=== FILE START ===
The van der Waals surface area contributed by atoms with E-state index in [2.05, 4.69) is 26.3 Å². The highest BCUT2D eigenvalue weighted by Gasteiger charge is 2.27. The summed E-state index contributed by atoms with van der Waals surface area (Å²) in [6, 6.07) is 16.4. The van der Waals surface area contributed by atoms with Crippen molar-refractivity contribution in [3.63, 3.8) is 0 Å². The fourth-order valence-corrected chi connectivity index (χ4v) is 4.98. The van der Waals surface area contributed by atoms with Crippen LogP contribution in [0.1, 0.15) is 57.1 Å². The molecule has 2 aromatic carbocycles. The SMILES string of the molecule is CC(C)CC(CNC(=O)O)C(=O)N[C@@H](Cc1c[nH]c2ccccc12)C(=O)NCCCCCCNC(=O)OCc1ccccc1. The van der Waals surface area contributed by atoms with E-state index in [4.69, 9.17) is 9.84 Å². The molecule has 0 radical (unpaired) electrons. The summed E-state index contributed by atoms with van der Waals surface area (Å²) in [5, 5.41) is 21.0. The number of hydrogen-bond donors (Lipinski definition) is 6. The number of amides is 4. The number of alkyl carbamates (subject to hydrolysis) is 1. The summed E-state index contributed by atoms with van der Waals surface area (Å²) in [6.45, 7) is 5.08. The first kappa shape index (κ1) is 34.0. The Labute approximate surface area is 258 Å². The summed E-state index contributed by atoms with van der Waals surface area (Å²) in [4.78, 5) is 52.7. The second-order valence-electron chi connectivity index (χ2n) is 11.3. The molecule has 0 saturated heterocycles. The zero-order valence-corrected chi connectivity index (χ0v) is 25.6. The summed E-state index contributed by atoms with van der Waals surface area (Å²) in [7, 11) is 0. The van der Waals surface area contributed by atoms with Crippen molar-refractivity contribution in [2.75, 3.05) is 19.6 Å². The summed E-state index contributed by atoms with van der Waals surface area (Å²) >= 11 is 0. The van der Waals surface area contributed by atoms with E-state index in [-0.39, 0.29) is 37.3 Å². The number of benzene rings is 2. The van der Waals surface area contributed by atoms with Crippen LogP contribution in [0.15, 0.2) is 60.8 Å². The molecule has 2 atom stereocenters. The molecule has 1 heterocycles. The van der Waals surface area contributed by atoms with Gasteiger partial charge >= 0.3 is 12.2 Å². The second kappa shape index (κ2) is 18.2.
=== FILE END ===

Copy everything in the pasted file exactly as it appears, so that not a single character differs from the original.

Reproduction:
The van der Waals surface area contributed by atoms with E-state index in [2.05, 4.69) is 26.3 Å². The highest BCUT2D eigenvalue weighted by Gasteiger charge is 2.27. The summed E-state index contributed by atoms with van der Waals surface area (Å²) in [6, 6.07) is 16.4. The van der Waals surface area contributed by atoms with Crippen molar-refractivity contribution in [3.63, 3.8) is 0 Å². The fourth-order valence-corrected chi connectivity index (χ4v) is 4.98. The van der Waals surface area contributed by atoms with Crippen LogP contribution in [0.1, 0.15) is 57.1 Å². The molecule has 2 aromatic carbocycles. The SMILES string of the molecule is CC(C)CC(CNC(=O)O)C(=O)N[C@@H](Cc1c[nH]c2ccccc12)C(=O)NCCCCCCNC(=O)OCc1ccccc1. The van der Waals surface area contributed by atoms with E-state index in [4.69, 9.17) is 9.84 Å². The molecule has 0 radical (unpaired) electrons. The summed E-state index contributed by atoms with van der Waals surface area (Å²) in [5, 5.41) is 21.0. The number of hydrogen-bond donors (Lipinski definition) is 6. The number of amides is 4. The number of alkyl carbamates (subject to hydrolysis) is 1. The summed E-state index contributed by atoms with van der Waals surface area (Å²) in [6.45, 7) is 5.08. The first kappa shape index (κ1) is 34.0. The Labute approximate surface area is 258 Å². The summed E-state index contributed by atoms with van der Waals surface area (Å²) in [4.78, 5) is 52.7. The second-order valence-electron chi connectivity index (χ2n) is 11.3. The molecule has 0 saturated heterocycles. The zero-order valence-corrected chi connectivity index (χ0v) is 25.6. The summed E-state index contributed by atoms with van der Waals surface area (Å²) in [7, 11) is 0. The van der Waals surface area contributed by atoms with Crippen molar-refractivity contribution in [2.75, 3.05) is 19.6 Å². The summed E-state index contributed by atoms with van der Waals surface area (Å²) >= 11 is 0. The van der Waals surface area contributed by atoms with E-state index in [-0.39, 0.29) is 37.3 Å². The number of benzene rings is 2. The van der Waals surface area contributed by atoms with Crippen LogP contribution in [0.15, 0.2) is 60.8 Å². The molecule has 2 atom stereocenters. The molecule has 1 heterocycles. The van der Waals surface area contributed by atoms with Gasteiger partial charge >= 0.3 is 12.2 Å². The second kappa shape index (κ2) is 18.2.